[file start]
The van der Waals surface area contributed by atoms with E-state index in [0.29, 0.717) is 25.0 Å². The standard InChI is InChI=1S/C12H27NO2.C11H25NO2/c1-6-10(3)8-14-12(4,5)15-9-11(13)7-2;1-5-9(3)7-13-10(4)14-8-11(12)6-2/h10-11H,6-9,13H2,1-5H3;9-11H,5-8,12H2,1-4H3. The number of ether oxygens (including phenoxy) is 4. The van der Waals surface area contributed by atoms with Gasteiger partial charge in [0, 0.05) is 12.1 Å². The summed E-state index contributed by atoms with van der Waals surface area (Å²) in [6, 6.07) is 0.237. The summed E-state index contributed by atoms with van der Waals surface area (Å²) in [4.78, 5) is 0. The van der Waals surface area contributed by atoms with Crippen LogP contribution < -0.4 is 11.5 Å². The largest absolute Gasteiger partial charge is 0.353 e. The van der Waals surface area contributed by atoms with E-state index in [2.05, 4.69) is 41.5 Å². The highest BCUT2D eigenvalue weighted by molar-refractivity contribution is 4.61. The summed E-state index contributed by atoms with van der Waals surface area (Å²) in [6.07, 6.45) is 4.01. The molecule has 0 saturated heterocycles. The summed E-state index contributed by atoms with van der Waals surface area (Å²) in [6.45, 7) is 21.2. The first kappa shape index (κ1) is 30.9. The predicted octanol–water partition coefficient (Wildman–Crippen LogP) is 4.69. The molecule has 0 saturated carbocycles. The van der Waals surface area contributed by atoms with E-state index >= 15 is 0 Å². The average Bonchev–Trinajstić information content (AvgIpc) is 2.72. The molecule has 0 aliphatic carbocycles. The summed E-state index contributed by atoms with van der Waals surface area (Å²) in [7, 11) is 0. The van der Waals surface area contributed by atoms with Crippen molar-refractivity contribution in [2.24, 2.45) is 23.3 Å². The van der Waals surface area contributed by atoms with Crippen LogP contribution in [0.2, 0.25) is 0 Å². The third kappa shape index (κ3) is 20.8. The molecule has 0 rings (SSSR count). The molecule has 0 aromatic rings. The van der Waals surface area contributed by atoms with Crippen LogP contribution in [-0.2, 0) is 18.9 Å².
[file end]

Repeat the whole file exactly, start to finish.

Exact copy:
The van der Waals surface area contributed by atoms with E-state index in [0.29, 0.717) is 25.0 Å². The standard InChI is InChI=1S/C12H27NO2.C11H25NO2/c1-6-10(3)8-14-12(4,5)15-9-11(13)7-2;1-5-9(3)7-13-10(4)14-8-11(12)6-2/h10-11H,6-9,13H2,1-5H3;9-11H,5-8,12H2,1-4H3. The number of ether oxygens (including phenoxy) is 4. The van der Waals surface area contributed by atoms with Gasteiger partial charge in [0, 0.05) is 12.1 Å². The summed E-state index contributed by atoms with van der Waals surface area (Å²) in [6, 6.07) is 0.237. The summed E-state index contributed by atoms with van der Waals surface area (Å²) in [4.78, 5) is 0. The van der Waals surface area contributed by atoms with Crippen LogP contribution < -0.4 is 11.5 Å². The largest absolute Gasteiger partial charge is 0.353 e. The van der Waals surface area contributed by atoms with E-state index in [2.05, 4.69) is 41.5 Å². The highest BCUT2D eigenvalue weighted by molar-refractivity contribution is 4.61. The summed E-state index contributed by atoms with van der Waals surface area (Å²) in [6.07, 6.45) is 4.01. The molecule has 0 saturated heterocycles. The summed E-state index contributed by atoms with van der Waals surface area (Å²) in [6.45, 7) is 21.2. The first kappa shape index (κ1) is 30.9. The predicted octanol–water partition coefficient (Wildman–Crippen LogP) is 4.69. The molecule has 0 saturated carbocycles. The van der Waals surface area contributed by atoms with E-state index >= 15 is 0 Å². The average Bonchev–Trinajstić information content (AvgIpc) is 2.72. The molecule has 0 aliphatic carbocycles. The summed E-state index contributed by atoms with van der Waals surface area (Å²) in [7, 11) is 0. The van der Waals surface area contributed by atoms with Crippen molar-refractivity contribution in [2.24, 2.45) is 23.3 Å². The van der Waals surface area contributed by atoms with Crippen LogP contribution in [0.2, 0.25) is 0 Å². The third kappa shape index (κ3) is 20.8. The molecule has 0 rings (SSSR count). The molecule has 0 aromatic rings. The van der Waals surface area contributed by atoms with Crippen LogP contribution in [-0.2, 0) is 18.9 Å².